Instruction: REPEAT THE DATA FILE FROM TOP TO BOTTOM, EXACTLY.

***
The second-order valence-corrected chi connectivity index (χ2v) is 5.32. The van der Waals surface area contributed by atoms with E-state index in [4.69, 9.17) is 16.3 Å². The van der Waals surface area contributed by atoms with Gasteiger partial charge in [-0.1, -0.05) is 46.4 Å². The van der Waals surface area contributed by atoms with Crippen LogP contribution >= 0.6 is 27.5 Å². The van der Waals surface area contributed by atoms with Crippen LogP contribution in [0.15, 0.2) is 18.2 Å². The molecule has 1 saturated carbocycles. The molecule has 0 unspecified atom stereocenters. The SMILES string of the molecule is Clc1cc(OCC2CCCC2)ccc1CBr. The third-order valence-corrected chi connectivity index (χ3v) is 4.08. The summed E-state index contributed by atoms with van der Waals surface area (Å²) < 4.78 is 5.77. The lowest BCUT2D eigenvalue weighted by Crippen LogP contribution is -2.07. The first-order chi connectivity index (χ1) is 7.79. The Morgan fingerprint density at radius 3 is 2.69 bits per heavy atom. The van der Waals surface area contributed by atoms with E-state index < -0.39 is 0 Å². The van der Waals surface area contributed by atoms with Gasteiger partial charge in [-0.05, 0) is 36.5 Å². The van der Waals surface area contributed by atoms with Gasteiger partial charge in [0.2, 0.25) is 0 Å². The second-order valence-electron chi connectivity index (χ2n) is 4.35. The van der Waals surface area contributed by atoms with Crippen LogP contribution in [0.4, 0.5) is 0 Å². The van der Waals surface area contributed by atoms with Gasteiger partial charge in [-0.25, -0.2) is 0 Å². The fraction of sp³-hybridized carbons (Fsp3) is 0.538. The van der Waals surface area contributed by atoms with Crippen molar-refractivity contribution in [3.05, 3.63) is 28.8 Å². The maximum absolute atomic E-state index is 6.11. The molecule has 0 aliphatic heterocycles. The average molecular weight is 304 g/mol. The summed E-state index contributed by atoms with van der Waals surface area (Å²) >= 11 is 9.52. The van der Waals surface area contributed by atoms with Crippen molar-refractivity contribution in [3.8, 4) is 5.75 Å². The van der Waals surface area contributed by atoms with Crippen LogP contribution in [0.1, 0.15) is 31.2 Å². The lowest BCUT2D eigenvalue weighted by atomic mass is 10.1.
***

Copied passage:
The second-order valence-corrected chi connectivity index (χ2v) is 5.32. The van der Waals surface area contributed by atoms with E-state index in [4.69, 9.17) is 16.3 Å². The van der Waals surface area contributed by atoms with Gasteiger partial charge in [-0.1, -0.05) is 46.4 Å². The van der Waals surface area contributed by atoms with Crippen LogP contribution >= 0.6 is 27.5 Å². The van der Waals surface area contributed by atoms with Crippen LogP contribution in [0.15, 0.2) is 18.2 Å². The molecule has 1 saturated carbocycles. The molecule has 0 unspecified atom stereocenters. The SMILES string of the molecule is Clc1cc(OCC2CCCC2)ccc1CBr. The third-order valence-corrected chi connectivity index (χ3v) is 4.08. The summed E-state index contributed by atoms with van der Waals surface area (Å²) < 4.78 is 5.77. The lowest BCUT2D eigenvalue weighted by Crippen LogP contribution is -2.07. The first-order chi connectivity index (χ1) is 7.79. The Morgan fingerprint density at radius 3 is 2.69 bits per heavy atom. The van der Waals surface area contributed by atoms with E-state index < -0.39 is 0 Å². The van der Waals surface area contributed by atoms with Gasteiger partial charge in [-0.05, 0) is 36.5 Å². The van der Waals surface area contributed by atoms with Gasteiger partial charge in [0.2, 0.25) is 0 Å². The second-order valence-electron chi connectivity index (χ2n) is 4.35. The van der Waals surface area contributed by atoms with Crippen LogP contribution in [0.4, 0.5) is 0 Å². The van der Waals surface area contributed by atoms with Gasteiger partial charge in [-0.25, -0.2) is 0 Å². The fraction of sp³-hybridized carbons (Fsp3) is 0.538. The van der Waals surface area contributed by atoms with Crippen molar-refractivity contribution in [3.05, 3.63) is 28.8 Å². The maximum absolute atomic E-state index is 6.11. The molecule has 0 aliphatic heterocycles. The average molecular weight is 304 g/mol. The summed E-state index contributed by atoms with van der Waals surface area (Å²) >= 11 is 9.52. The van der Waals surface area contributed by atoms with Crippen molar-refractivity contribution in [3.8, 4) is 5.75 Å². The van der Waals surface area contributed by atoms with Crippen LogP contribution in [0.1, 0.15) is 31.2 Å². The lowest BCUT2D eigenvalue weighted by atomic mass is 10.1.